I’ll leave you with that.

 

Coming up:  A tourist’s life at Golden Gate Bridge, Fisherman’s Wharf, a cruise in the Bay, Alcatraz and Union Square

The Road Less Travelled #7

Sokol Blosser Winery in the Willamette Valley wine growing region in Oregon

Oregon Wine Country

It’s just a short drive from Portland to Dundee where many wineries are situated.  Strip malls and stop lights every ten feet eventually gives way to vineyards and random roadside shops.  For me, it was an enjoyable drive.  What made me a little hectic was figuring out where to actually stop.  If you have a particular taste for a certain varietal, you can do your research and figure out which winery offers what you’re looking for.  Although I much prefer reds, I was open to anything.  I think I was just looking for the experience.  I had never been to a winery before, didn’t know what to expect.  I had certain impressions in my mind.  Is this going to be snobby?  Will it be expensive?  Am I going to have to make an embarrassed about-face when I realise I’m in over my head, like that one time I went to Pacific Railcar in Los Angeles on a suggestion, only to discover that the restaurant was WAY out of my budget.  (Thankfully, many restaurants now have their menus posted outside and on websites just to save trouble.)

Sometimes when I travel I get this thing inside my brain.  I’m not sure I can explain it to you all; sometimes I worry about how I will be received.  Yes, this is 2012, but you know–I’ll leave it alone.  At any rate, all this worrying turned out to be for nothing.  There are a dozen wineries in this area.  If you’re being random like I was, the little blue signs tell you which direction from the road and how far.  Despite all the suggestions I received, I just picked one.  I couldn’t tell what from what on the websites, and I was just making myself more confused.  I ended up at Sokol Blosser for the first stop.  The lady there was really nice.  I told her I was new to wine tasting and didn’t know all the particulars.  She didn’t look down her nose at me, she helped me out and explained the whole process.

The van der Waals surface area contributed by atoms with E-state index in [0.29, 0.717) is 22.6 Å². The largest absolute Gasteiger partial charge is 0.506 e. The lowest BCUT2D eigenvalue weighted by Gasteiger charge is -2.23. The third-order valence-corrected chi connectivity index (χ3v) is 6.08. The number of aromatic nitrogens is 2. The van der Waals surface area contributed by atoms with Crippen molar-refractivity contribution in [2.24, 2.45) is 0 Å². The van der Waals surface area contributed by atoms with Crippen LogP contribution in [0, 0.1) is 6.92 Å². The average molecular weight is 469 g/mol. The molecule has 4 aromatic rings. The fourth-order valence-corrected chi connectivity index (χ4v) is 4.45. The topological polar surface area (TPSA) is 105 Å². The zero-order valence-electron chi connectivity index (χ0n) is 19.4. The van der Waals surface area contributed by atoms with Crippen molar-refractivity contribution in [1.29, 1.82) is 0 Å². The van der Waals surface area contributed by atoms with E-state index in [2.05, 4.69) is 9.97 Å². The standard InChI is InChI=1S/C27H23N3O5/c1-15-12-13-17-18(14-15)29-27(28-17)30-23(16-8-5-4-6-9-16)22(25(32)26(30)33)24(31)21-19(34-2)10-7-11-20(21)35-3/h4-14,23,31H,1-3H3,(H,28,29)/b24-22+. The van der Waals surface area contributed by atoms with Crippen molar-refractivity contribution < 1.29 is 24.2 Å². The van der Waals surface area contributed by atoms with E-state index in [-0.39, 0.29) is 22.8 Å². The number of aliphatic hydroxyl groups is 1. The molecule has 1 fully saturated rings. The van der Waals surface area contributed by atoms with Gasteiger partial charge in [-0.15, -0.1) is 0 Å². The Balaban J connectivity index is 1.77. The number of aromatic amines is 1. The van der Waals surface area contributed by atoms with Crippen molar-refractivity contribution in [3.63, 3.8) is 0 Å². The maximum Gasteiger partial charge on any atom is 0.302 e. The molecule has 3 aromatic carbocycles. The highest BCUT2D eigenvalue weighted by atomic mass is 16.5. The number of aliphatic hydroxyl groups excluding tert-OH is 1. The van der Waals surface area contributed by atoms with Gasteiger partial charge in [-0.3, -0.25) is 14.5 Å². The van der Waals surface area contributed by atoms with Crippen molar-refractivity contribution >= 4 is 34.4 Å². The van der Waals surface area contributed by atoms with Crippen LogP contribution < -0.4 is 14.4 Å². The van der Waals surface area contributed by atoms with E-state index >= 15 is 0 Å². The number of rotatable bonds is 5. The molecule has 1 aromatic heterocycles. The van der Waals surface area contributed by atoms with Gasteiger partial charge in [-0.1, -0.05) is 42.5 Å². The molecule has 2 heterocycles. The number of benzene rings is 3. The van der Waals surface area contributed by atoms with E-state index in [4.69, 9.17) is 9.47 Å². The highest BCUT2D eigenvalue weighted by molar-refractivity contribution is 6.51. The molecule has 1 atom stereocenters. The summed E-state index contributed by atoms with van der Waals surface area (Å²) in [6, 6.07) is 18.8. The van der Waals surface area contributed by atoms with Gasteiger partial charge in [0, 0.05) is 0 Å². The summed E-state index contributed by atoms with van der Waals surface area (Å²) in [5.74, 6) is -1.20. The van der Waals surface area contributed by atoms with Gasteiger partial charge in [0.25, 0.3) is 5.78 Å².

I liked their wines and ended up buying a rose pinot noir.  I didn’t even know such a thing existed.  That’s how new I am to this, and I think that’s the whole point:  to discover something random.  Maybe it’s something you’ve always wanted to try but never got a chance to, or maybe it’s something you’ve never even heard of.  Maybe it was a recommendation but you couldn’t find it.  That’s what I ended up loving about the whole wine tasting thing.

Now, I know there are a ton more that I could have went to but I’m a serious lightweight.  Yes, I know you don’t have to drink the whole thing, but I did anyway and I knew that if I had anymore within that hour or so I’d end up either dancing on the tabletops or in jail, take your pick.  (Tip:  Don’t drink and drive!)  Besides, I still had to get to my final destination.  I started so late in the day that if I dallied too much I’d end up driving after dark.  The road I planned to take was described as windy and curvy, not a good idea for me to be on it after dark as my nighttime vision is not really that great.

I continued on 99W (I think.  It’s been a few days so now I can’t remember.)  This really is very pleasant.  There was not a lot of traffic and the countryside is very beautiful.  You will find there are many random wineries up and down this road.  I planned one more stop at the Willamette Valley Winery just outside of Salem.  I know that many of you have told me to get a map, and as of this writing I finally have one and that’s because of this whole incident: